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Treatment Options for Acetaminophen (Tylenol) Toxicity in Dogs

Source: PetWave, Updated on July 16, 2015

Goals of Treating Acetaminophen Toxicity in Dogs

The treatment goals for dogs suffering from acetaminophen toxicity are to decontaminate the animal (if the intoxication is caught early enough), protect the dog’s liver by replenishing glutathione stores, converting methemoglobin back to hemoglobin, and providing good supportive care through administration of intravenous fluids and oxygen. The success of these treatments will depend upon how soon the dog’s intoxication is diagnosed and how soon it is brought to a clinic for medical treatment.

Treatment Options for Dogs with Acetaminophen Toxicity

If a dog is seen by a veterinarian within 4 to 6 hours of ingesting an overdose of acetaminophen, the doctor will try to induce vomiting (emesis) by administering activated charcoal orally and/or performing a gastric lavage (which basically is a flushing of the stomach). A number of drugs are available to help bind the damaging drug and/or its metabolites. Dogs that already have progressed to having blood in their urine may require one or more transfusions of whole blood, which usually are only available at specialty veterinary clinics and at veterinary teaching hospitals. Intravenous fluid therapy is often critical to maintain the animal’s hydration and regulate its electrolyte balance. Fresh water should be available to the dog at all times, and food is usually offered about 24 hours after treatment begins. Activity should be restricted until the dog recovers. Unfortunately, dogs that are clinically affected by acetaminophen toxicity may require long-term therapy that can be quite costly. This includes frequent blood tests to determine blood levels of methemoglobin and blood liver enzyme levels. These tests may need to be conducted every few hours.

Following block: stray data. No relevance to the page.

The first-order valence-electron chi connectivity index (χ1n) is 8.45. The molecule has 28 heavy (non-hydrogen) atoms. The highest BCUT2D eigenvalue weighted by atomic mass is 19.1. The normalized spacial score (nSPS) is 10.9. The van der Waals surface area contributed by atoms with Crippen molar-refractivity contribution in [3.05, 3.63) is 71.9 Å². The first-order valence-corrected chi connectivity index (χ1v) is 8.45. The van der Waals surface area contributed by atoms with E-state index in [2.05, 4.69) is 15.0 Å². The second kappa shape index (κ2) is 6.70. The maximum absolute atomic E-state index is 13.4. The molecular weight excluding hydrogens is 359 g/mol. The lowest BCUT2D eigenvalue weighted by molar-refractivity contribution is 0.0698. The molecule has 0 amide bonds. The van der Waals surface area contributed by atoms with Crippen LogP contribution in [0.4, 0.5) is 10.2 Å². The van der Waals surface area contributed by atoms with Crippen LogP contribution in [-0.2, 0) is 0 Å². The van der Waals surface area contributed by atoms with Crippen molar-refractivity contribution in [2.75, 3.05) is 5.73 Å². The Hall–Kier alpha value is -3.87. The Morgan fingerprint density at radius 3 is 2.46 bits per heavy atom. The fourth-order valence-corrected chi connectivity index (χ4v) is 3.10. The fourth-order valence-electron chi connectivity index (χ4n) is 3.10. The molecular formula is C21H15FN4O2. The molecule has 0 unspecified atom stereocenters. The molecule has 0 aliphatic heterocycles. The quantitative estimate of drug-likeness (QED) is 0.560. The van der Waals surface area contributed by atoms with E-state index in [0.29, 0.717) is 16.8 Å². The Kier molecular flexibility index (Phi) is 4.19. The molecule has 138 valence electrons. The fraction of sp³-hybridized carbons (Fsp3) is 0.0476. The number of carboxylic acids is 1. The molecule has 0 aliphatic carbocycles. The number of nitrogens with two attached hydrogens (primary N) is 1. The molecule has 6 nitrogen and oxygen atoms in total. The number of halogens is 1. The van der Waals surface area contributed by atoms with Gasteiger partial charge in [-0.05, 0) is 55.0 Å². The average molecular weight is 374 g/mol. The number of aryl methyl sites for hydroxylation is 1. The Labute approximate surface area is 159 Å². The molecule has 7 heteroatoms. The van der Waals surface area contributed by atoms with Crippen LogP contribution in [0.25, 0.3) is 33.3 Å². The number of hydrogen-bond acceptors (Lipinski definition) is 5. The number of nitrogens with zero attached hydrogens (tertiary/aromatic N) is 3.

Prognosis and Outlook for Dogs with Acetaminophen Toxicity

Dogs whose acetaminophen toxicity is caught early have a fair to good prognosis, if they are decontaminated (induced to vomit with activated charcoal, gastric lavage or otherwise) before the clinical signs of their condition develop. However, once clinical signs are present, the prognosis becomes more guarded due to the accumulation of methemoglobin in the blood stream and associated irreversible liver damage. If blood liver enzyme levels rise progressively within the first 24 hours after the dog has ingested the acetaminophen, and/or if the levels of methemoglobin continue to rise, the dog has a much more guarded prognosis. Unfortunately, death can occur at any time in these animals. As with almost all things that are toxic to dogs, the sooner that treatment is initiated, the better the potential outcome for the patient.

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